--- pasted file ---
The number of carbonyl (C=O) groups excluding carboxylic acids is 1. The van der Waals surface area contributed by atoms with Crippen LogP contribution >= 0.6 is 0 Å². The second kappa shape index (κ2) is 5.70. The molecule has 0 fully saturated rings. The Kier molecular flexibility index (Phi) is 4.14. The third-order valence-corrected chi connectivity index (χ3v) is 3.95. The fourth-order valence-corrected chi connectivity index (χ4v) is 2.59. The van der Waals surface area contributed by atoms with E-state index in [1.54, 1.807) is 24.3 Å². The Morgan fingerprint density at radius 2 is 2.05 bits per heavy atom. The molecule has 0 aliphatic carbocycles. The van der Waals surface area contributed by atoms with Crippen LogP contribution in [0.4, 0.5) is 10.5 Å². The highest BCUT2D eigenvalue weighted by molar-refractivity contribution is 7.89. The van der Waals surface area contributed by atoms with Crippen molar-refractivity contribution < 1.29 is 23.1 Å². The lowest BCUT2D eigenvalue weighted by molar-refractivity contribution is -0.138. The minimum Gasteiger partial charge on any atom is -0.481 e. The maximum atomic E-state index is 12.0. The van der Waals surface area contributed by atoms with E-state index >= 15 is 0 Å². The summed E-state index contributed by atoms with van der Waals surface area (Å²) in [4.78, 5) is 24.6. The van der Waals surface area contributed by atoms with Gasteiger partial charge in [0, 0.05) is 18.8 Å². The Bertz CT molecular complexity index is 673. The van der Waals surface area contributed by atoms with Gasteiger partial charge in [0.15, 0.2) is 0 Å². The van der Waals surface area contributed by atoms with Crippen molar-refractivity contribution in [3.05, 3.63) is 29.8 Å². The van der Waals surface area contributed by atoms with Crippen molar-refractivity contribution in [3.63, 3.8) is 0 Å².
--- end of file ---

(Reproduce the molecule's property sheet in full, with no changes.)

The number of carbonyl (C=O) groups excluding carboxylic acids is 1. The van der Waals surface area contributed by atoms with Crippen LogP contribution >= 0.6 is 0 Å². The second kappa shape index (κ2) is 5.70. The molecule has 0 fully saturated rings. The Kier molecular flexibility index (Phi) is 4.14. The third-order valence-corrected chi connectivity index (χ3v) is 3.95. The fourth-order valence-corrected chi connectivity index (χ4v) is 2.59. The van der Waals surface area contributed by atoms with E-state index in [1.54, 1.807) is 24.3 Å². The Morgan fingerprint density at radius 2 is 2.05 bits per heavy atom. The molecule has 0 aliphatic carbocycles. The van der Waals surface area contributed by atoms with Crippen LogP contribution in [0.4, 0.5) is 10.5 Å². The highest BCUT2D eigenvalue weighted by molar-refractivity contribution is 7.89. The van der Waals surface area contributed by atoms with Crippen molar-refractivity contribution < 1.29 is 23.1 Å². The lowest BCUT2D eigenvalue weighted by molar-refractivity contribution is -0.138. The minimum Gasteiger partial charge on any atom is -0.481 e. The maximum atomic E-state index is 12.0. The van der Waals surface area contributed by atoms with E-state index >= 15 is 0 Å². The summed E-state index contributed by atoms with van der Waals surface area (Å²) in [4.78, 5) is 24.6. The van der Waals surface area contributed by atoms with Gasteiger partial charge in [0, 0.05) is 18.8 Å². The Bertz CT molecular complexity index is 673. The van der Waals surface area contributed by atoms with Gasteiger partial charge in [0.15, 0.2) is 0 Å². The van der Waals surface area contributed by atoms with Crippen molar-refractivity contribution in [3.05, 3.63) is 29.8 Å². The van der Waals surface area contributed by atoms with Crippen molar-refractivity contribution in [3.63, 3.8) is 0 Å².